Isaac Newton and the Mathematization of the World SystemJune 27, 2021
Newton, at the age of forty-five, published “Mathematical Principles of Natural Philosophy” in London in 1687. “Principles of Mathematics” is presented as three chapters or three books.
The first book deals with problems related to the science of motion independently of the resistances of the mediums, from a purely mathematical point of view. The second book is devoted mainly to the motions of bodies in resistive environments, particularly those in which the opposition in oblique shots varies, such as velocity, as the square of velocity, or a combination of both. Newton also raised problems about the form of the rigid body that would have the least resistance and discussed the theoretical verification of Torricelli’s law of flow. This second book contains a sharp critique of the Cartesian vortex hypothesis. The style of this critique illustrates perfectly the contrast between Cartesian geometric cosmology and Newton’s physico-mathematical deductive structure. The third book revisits the conclusions of the first two books and applies them to physical problems (movements of the planets and the Moon, shape of the Earth, theory of tides..)
“Principles of Mathematics” opens with two preambles: “Definitions and “Axioms or Laws of Motion.” The “Definitions” section specifically defines the following concepts: quantity of matter (“quantity of matter is the measure obtained from both the density and volume of the body”), motion quantity (movement quantity is the value obtained from both the velocity of the object and the quantity of matter.) melting force (via impressa) this force is the effect that will change the state of an object at rest or in uniform linear motion.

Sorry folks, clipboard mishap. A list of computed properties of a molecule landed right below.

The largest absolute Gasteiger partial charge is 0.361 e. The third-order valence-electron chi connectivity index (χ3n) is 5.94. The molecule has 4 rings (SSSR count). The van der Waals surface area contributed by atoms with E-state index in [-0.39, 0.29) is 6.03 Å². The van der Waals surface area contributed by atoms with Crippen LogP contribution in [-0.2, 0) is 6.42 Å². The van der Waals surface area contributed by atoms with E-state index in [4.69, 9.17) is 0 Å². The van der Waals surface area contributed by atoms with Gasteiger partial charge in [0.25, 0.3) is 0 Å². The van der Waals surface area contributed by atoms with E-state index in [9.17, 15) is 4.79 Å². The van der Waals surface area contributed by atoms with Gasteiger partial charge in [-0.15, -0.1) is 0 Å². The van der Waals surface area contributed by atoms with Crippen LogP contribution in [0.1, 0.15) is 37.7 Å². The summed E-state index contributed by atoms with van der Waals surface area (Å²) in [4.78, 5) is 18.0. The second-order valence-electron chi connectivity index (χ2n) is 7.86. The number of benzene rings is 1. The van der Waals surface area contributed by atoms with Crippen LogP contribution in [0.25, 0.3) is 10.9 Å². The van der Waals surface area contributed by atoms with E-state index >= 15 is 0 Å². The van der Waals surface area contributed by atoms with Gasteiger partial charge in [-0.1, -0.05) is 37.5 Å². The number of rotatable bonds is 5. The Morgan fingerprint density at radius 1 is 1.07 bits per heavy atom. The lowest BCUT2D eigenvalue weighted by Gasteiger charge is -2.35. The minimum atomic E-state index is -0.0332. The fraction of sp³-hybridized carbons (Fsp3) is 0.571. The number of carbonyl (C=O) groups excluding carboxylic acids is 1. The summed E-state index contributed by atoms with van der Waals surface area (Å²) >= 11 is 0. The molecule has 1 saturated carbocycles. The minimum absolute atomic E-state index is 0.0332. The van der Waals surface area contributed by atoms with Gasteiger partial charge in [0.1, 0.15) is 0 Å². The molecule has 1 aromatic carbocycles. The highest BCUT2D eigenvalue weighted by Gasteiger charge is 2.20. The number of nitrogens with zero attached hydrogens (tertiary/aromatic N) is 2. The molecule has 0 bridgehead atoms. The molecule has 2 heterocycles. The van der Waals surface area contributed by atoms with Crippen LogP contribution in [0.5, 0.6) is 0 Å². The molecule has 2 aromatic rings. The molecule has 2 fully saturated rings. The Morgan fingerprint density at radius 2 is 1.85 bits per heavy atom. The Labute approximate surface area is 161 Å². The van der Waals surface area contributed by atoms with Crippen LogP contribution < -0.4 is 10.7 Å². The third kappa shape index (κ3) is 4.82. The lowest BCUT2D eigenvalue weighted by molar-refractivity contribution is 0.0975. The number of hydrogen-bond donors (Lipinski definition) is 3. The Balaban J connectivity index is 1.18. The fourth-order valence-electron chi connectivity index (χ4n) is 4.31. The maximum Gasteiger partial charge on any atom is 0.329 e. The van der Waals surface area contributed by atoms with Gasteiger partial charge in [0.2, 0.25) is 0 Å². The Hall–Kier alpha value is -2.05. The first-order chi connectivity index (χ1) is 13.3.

This set of definitions ends with an explanation that gives the very famous definitions of absolute space and absolute time:
1) Absolute, real and mathematical time flows unchanged, without being dependent on any external factors other than itself and its own nature; It can also be called time. Relative, apparent, and everyday time gives an external and sensible measure of duration by virtue of movement, and is commonly used in place of real time; such as hour, day, month and year.
2) Absolute space always exists and is immobile by itself, regardless of any external thing. Relative space is the moving dimension or measure of absolute space; It is determined by our senses by its position vis-a-vis objects and is commonly perceived as still space.
The chapter “Axioms or Laws of Motion” brings together for the first time the three great laws of mechanics very closely to what we know them today. The first law expresses the principle of inertia, that is, the conservation of uniform linear motion: “Every body either remains at rest or maintains uniform linear motion unless an external force acts on it.”
The second law is stated: “The change of motion is proportional to the force acting, and it goes along a straight line in the direction in which the motion acts.” This law should not be confused with the law expressed in differential terms that we know today as “Newton’s law.” Newton speaks here of “change of motion” without any indication of the time when this change occurs. If this law were to be written in modern terms, the closest expression would be: F = D (m v); where F is the acting force, m is the mass and v’ is the velocity; D (m v) represents the “change of motion”. From this point of view, it can be said that the acting force is not a force in the modern sense of the term, but a push.
The third law is about the equality of action and reaction; “To every action there is always an equal reaction to it; that is, the mutual influences exerted by two bodies on one another are always equal and opposite.” This third law, which was not included in the first drafts at the time of writing the Principles of Mathematics in 1685, allowed Newton to formulate the law of universal gravitation in its full scope in Book 111.
So, on the basis of these “Definitions” and these “Axioms or Laws of Motion”, the motions of bodies under the influence of centripetal forces acquired a mathematical existence. While achieving this goal, Newton incorporated the mathematical methods of classical geometry originating from Euclid into his work; but with these methods, while enriching his book with many results based on the study of conics (Chapters IV and V of Book 1), on the other hand, a chapter containing reasonings about infinitesimal geometry has been added to the first chapter of Book 1, which he called “The Method of First and Last Causes”. . It is interesting, however, to see (with the exception of Chapter II of Book II) that Newton did not use the “fluid method”, of which he had first principles, from around 1670 on in his proofs.